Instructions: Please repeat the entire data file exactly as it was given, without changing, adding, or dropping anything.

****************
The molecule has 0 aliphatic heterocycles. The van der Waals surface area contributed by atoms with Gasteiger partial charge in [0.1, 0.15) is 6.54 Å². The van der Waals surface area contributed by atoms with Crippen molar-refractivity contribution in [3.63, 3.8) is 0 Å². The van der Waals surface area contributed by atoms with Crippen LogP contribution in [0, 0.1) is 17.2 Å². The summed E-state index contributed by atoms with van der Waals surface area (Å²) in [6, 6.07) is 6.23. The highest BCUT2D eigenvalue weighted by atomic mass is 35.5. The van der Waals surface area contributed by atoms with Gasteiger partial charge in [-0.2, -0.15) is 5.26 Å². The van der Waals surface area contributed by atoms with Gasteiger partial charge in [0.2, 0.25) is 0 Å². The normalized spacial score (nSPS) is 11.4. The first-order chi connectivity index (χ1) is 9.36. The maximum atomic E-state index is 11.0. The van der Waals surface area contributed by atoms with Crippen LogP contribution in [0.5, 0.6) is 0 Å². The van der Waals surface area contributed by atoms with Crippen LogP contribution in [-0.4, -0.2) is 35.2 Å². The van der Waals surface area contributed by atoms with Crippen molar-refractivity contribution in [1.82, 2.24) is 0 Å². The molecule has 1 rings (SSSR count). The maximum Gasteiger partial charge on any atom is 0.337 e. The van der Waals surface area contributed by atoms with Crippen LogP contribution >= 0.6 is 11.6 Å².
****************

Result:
The molecule has 0 aliphatic heterocycles. The van der Waals surface area contributed by atoms with Gasteiger partial charge in [0.1, 0.15) is 6.54 Å². The van der Waals surface area contributed by atoms with Crippen molar-refractivity contribution in [3.63, 3.8) is 0 Å². The van der Waals surface area contributed by atoms with Crippen LogP contribution in [0, 0.1) is 17.2 Å². The summed E-state index contributed by atoms with van der Waals surface area (Å²) in [6, 6.07) is 6.23. The highest BCUT2D eigenvalue weighted by atomic mass is 35.5. The van der Waals surface area contributed by atoms with Gasteiger partial charge in [-0.2, -0.15) is 5.26 Å². The van der Waals surface area contributed by atoms with Gasteiger partial charge in [0.2, 0.25) is 0 Å². The normalized spacial score (nSPS) is 11.4. The first-order chi connectivity index (χ1) is 9.36. The maximum atomic E-state index is 11.0. The van der Waals surface area contributed by atoms with Crippen LogP contribution in [0.5, 0.6) is 0 Å². The van der Waals surface area contributed by atoms with Crippen LogP contribution in [-0.4, -0.2) is 35.2 Å². The van der Waals surface area contributed by atoms with Crippen molar-refractivity contribution in [1.82, 2.24) is 0 Å². The molecule has 1 rings (SSSR count). The maximum Gasteiger partial charge on any atom is 0.337 e. The van der Waals surface area contributed by atoms with Crippen LogP contribution >= 0.6 is 11.6 Å².